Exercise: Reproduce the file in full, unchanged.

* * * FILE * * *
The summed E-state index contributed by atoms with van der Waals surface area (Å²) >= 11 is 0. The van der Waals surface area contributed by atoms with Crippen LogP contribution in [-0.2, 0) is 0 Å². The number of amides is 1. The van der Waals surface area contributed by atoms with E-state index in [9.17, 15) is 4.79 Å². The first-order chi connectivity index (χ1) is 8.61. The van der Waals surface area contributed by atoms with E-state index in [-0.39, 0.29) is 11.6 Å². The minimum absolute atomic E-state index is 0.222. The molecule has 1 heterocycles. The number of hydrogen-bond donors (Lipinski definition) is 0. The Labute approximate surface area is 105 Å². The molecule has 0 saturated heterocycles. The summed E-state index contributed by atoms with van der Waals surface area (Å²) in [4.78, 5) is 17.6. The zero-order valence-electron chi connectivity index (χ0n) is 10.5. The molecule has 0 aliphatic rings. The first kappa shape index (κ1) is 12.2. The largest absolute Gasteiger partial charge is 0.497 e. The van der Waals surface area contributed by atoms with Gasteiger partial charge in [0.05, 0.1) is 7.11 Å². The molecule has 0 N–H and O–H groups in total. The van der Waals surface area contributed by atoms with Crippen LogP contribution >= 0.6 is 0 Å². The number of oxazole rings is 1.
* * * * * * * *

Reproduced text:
The summed E-state index contributed by atoms with van der Waals surface area (Å²) >= 11 is 0. The van der Waals surface area contributed by atoms with Crippen LogP contribution in [-0.2, 0) is 0 Å². The number of amides is 1. The van der Waals surface area contributed by atoms with E-state index in [9.17, 15) is 4.79 Å². The first-order chi connectivity index (χ1) is 8.61. The van der Waals surface area contributed by atoms with E-state index in [-0.39, 0.29) is 11.6 Å². The minimum absolute atomic E-state index is 0.222. The molecule has 1 heterocycles. The number of hydrogen-bond donors (Lipinski definition) is 0. The Labute approximate surface area is 105 Å². The molecule has 0 saturated heterocycles. The summed E-state index contributed by atoms with van der Waals surface area (Å²) in [4.78, 5) is 17.6. The zero-order valence-electron chi connectivity index (χ0n) is 10.5. The molecule has 0 aliphatic rings. The first kappa shape index (κ1) is 12.2. The largest absolute Gasteiger partial charge is 0.497 e. The van der Waals surface area contributed by atoms with Gasteiger partial charge in [0.05, 0.1) is 7.11 Å². The molecule has 0 N–H and O–H groups in total. The van der Waals surface area contributed by atoms with Crippen LogP contribution >= 0.6 is 0 Å². The number of oxazole rings is 1.